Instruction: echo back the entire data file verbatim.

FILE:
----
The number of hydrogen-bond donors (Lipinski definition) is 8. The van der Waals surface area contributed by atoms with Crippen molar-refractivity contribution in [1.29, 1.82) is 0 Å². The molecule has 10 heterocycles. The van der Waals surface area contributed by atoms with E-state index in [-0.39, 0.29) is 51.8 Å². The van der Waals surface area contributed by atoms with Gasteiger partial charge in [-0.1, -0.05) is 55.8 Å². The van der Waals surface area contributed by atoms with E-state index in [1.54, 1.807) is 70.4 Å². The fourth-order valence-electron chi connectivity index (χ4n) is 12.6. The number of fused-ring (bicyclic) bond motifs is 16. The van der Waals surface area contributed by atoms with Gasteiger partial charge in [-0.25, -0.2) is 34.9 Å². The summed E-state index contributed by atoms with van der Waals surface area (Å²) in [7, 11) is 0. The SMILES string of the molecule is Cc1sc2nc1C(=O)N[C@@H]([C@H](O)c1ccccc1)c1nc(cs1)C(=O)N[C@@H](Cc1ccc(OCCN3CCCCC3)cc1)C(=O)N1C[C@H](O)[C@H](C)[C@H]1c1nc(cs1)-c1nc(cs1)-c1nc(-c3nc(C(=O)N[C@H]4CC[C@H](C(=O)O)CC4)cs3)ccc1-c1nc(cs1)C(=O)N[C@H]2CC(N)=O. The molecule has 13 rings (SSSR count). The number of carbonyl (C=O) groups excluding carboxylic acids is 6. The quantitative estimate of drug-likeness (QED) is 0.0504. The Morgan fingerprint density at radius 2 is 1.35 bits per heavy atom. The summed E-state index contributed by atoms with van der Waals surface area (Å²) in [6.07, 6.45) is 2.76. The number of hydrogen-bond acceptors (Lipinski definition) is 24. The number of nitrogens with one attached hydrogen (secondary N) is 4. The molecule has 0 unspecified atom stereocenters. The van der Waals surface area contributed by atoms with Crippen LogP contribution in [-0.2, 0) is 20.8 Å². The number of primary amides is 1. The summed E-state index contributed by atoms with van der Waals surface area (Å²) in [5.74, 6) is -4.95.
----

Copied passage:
The number of hydrogen-bond donors (Lipinski definition) is 8. The van der Waals surface area contributed by atoms with Crippen molar-refractivity contribution in [1.29, 1.82) is 0 Å². The molecule has 10 heterocycles. The van der Waals surface area contributed by atoms with E-state index in [-0.39, 0.29) is 51.8 Å². The van der Waals surface area contributed by atoms with Gasteiger partial charge in [-0.1, -0.05) is 55.8 Å². The van der Waals surface area contributed by atoms with E-state index in [1.54, 1.807) is 70.4 Å². The fourth-order valence-electron chi connectivity index (χ4n) is 12.6. The number of fused-ring (bicyclic) bond motifs is 16. The van der Waals surface area contributed by atoms with Gasteiger partial charge in [-0.25, -0.2) is 34.9 Å². The summed E-state index contributed by atoms with van der Waals surface area (Å²) in [7, 11) is 0. The SMILES string of the molecule is Cc1sc2nc1C(=O)N[C@@H]([C@H](O)c1ccccc1)c1nc(cs1)C(=O)N[C@@H](Cc1ccc(OCCN3CCCCC3)cc1)C(=O)N1C[C@H](O)[C@H](C)[C@H]1c1nc(cs1)-c1nc(cs1)-c1nc(-c3nc(C(=O)N[C@H]4CC[C@H](C(=O)O)CC4)cs3)ccc1-c1nc(cs1)C(=O)N[C@H]2CC(N)=O. The molecule has 13 rings (SSSR count). The number of carbonyl (C=O) groups excluding carboxylic acids is 6. The quantitative estimate of drug-likeness (QED) is 0.0504. The Morgan fingerprint density at radius 2 is 1.35 bits per heavy atom. The summed E-state index contributed by atoms with van der Waals surface area (Å²) in [6.07, 6.45) is 2.76. The number of hydrogen-bond acceptors (Lipinski definition) is 24. The number of nitrogens with one attached hydrogen (secondary N) is 4. The molecule has 0 unspecified atom stereocenters. The van der Waals surface area contributed by atoms with Crippen LogP contribution in [-0.2, 0) is 20.8 Å². The number of primary amides is 1. The summed E-state index contributed by atoms with van der Waals surface area (Å²) in [5.74, 6) is -4.95.